By the way, on my dresser sits a large coffee mug full of change. It basically serves as a paperweight. It’s been there for years.

I’m learning.

Clutter, Consideration and Commitment

source: rossap via flickr
source: rossap via flickr

As goods increase,
    so do those who consume them.
And what benefit are they to the owners
    except to feast their eyes on them?
Ecclesiastes 5:11 (NIV)

As Wendy and I prepare for selling our house, we are in the process commonly known as “de-cluttering.” We are going through everything we own and choosing to peddle, pitch, or pile into storage. It’s been a long time in coming and it’s been a fascinating process. We are certainly not candidates for an episode of Hoarders, but there are moments when the shelves and containers full of stuff seem endless.

Last night, I sat on the living room floor and went through two large containers with receipts, owners manuals, warranty information, tax documents, and etc. It was crazy how much paperwork we have for the smallest of things, and I was shocked at the amount of peripheral documentation builds up around the ephemera of our daily lives. Much of what I went through was for gadgets, appliances, technology and d00-dads we don’t even own anymore. Oy!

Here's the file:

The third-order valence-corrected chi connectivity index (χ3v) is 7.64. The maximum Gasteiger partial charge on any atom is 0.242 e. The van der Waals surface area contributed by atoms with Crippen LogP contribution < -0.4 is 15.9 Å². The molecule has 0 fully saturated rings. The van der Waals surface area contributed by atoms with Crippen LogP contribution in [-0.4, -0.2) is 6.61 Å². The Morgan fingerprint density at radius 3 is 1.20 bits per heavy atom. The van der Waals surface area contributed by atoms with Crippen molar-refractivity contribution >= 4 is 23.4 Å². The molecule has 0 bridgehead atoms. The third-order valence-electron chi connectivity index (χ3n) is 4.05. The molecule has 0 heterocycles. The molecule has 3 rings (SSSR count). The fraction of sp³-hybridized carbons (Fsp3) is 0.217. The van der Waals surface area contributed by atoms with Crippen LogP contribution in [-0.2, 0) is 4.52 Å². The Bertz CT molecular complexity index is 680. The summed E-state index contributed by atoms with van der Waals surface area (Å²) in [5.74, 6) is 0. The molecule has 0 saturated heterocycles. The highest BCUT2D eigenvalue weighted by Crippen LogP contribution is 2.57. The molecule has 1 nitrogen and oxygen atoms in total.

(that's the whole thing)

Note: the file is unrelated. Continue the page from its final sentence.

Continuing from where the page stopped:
The de-cluttering is having a fascinating and positive effect on both Wendy and me. The house feels more open and peaceful, our day is strangely lightened. When we feast our eyes around the house there is less to consume our mindshare, less to worry about, less to have to think about, and less we have to do something with. It is making us consider how we want things to be different in our new home.

As I read through Solomon’s wisdom regarding the silliness of the accumulation of things I am both convicted and encouraged this morning. I am sure that what I am feeling is common to virtually all who have gone through this process, but it is where I am in the moment and Solomon seems exceptionally wise from where I am standing this morning.

As I look back over my life journey I realize that I have often been considerate of things I should do, but then fell short of actually doing them. As I think about my desire to commit to permanently de-clutter house and life, I am mindful of something else the Teacher wrote in today’s chapter:

When you make a vow to God, do not delay to fulfill it. He has no pleasure in fools; fulfill your vow. It is better not to make a vow than to make one and not fulfill it.